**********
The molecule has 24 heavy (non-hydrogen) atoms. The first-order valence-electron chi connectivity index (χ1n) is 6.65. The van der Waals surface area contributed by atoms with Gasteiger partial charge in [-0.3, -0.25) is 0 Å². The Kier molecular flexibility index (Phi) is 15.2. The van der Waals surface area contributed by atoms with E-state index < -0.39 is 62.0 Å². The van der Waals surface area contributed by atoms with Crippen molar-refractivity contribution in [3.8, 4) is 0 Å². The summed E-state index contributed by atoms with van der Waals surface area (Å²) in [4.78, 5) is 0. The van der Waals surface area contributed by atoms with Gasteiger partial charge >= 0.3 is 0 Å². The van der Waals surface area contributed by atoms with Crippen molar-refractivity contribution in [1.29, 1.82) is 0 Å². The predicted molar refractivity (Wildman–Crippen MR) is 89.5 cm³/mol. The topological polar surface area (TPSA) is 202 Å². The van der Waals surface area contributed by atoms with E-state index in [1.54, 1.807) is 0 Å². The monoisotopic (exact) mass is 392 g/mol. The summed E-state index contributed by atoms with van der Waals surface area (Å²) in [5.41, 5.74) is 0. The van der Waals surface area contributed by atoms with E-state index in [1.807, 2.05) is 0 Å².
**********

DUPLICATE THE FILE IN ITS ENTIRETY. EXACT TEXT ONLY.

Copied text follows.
The molecule has 24 heavy (non-hydrogen) atoms. The first-order valence-electron chi connectivity index (χ1n) is 6.65. The van der Waals surface area contributed by atoms with Gasteiger partial charge in [-0.3, -0.25) is 0 Å². The Kier molecular flexibility index (Phi) is 15.2. The van der Waals surface area contributed by atoms with E-state index < -0.39 is 62.0 Å². The van der Waals surface area contributed by atoms with Crippen molar-refractivity contribution in [3.8, 4) is 0 Å². The summed E-state index contributed by atoms with van der Waals surface area (Å²) in [4.78, 5) is 0. The van der Waals surface area contributed by atoms with Gasteiger partial charge >= 0.3 is 0 Å². The van der Waals surface area contributed by atoms with Crippen molar-refractivity contribution in [1.29, 1.82) is 0 Å². The predicted molar refractivity (Wildman–Crippen MR) is 89.5 cm³/mol. The topological polar surface area (TPSA) is 202 Å². The van der Waals surface area contributed by atoms with E-state index in [1.54, 1.807) is 0 Å². The monoisotopic (exact) mass is 392 g/mol. The summed E-state index contributed by atoms with van der Waals surface area (Å²) in [5.41, 5.74) is 0. The van der Waals surface area contributed by atoms with E-state index in [1.807, 2.05) is 0 Å².